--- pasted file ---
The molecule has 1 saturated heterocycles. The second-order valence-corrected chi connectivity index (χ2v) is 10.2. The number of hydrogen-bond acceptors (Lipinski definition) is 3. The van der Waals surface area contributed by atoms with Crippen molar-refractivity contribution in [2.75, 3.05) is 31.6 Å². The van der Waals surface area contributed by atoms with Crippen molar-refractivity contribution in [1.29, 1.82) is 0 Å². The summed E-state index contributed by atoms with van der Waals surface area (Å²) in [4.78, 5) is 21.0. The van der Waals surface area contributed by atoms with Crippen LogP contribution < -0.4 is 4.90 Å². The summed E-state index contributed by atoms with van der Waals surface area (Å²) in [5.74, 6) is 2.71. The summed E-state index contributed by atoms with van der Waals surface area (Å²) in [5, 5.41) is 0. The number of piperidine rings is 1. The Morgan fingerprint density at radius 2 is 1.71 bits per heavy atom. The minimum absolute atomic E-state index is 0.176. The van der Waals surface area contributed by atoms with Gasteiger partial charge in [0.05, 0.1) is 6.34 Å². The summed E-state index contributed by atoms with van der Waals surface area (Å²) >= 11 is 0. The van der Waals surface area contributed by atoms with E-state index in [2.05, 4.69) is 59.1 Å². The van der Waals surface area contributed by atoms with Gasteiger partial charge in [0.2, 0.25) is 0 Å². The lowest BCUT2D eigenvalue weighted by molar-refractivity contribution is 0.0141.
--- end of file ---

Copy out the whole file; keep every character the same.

The molecule has 1 saturated heterocycles. The second-order valence-corrected chi connectivity index (χ2v) is 10.2. The number of hydrogen-bond acceptors (Lipinski definition) is 3. The van der Waals surface area contributed by atoms with Crippen molar-refractivity contribution in [2.75, 3.05) is 31.6 Å². The van der Waals surface area contributed by atoms with Crippen molar-refractivity contribution in [1.29, 1.82) is 0 Å². The summed E-state index contributed by atoms with van der Waals surface area (Å²) in [4.78, 5) is 21.0. The van der Waals surface area contributed by atoms with Crippen LogP contribution < -0.4 is 4.90 Å². The summed E-state index contributed by atoms with van der Waals surface area (Å²) in [5.74, 6) is 2.71. The summed E-state index contributed by atoms with van der Waals surface area (Å²) in [5, 5.41) is 0. The number of piperidine rings is 1. The Morgan fingerprint density at radius 2 is 1.71 bits per heavy atom. The minimum absolute atomic E-state index is 0.176. The van der Waals surface area contributed by atoms with Gasteiger partial charge in [0.05, 0.1) is 6.34 Å². The summed E-state index contributed by atoms with van der Waals surface area (Å²) >= 11 is 0. The van der Waals surface area contributed by atoms with E-state index in [2.05, 4.69) is 59.1 Å². The van der Waals surface area contributed by atoms with Gasteiger partial charge in [0.2, 0.25) is 0 Å². The lowest BCUT2D eigenvalue weighted by molar-refractivity contribution is 0.0141.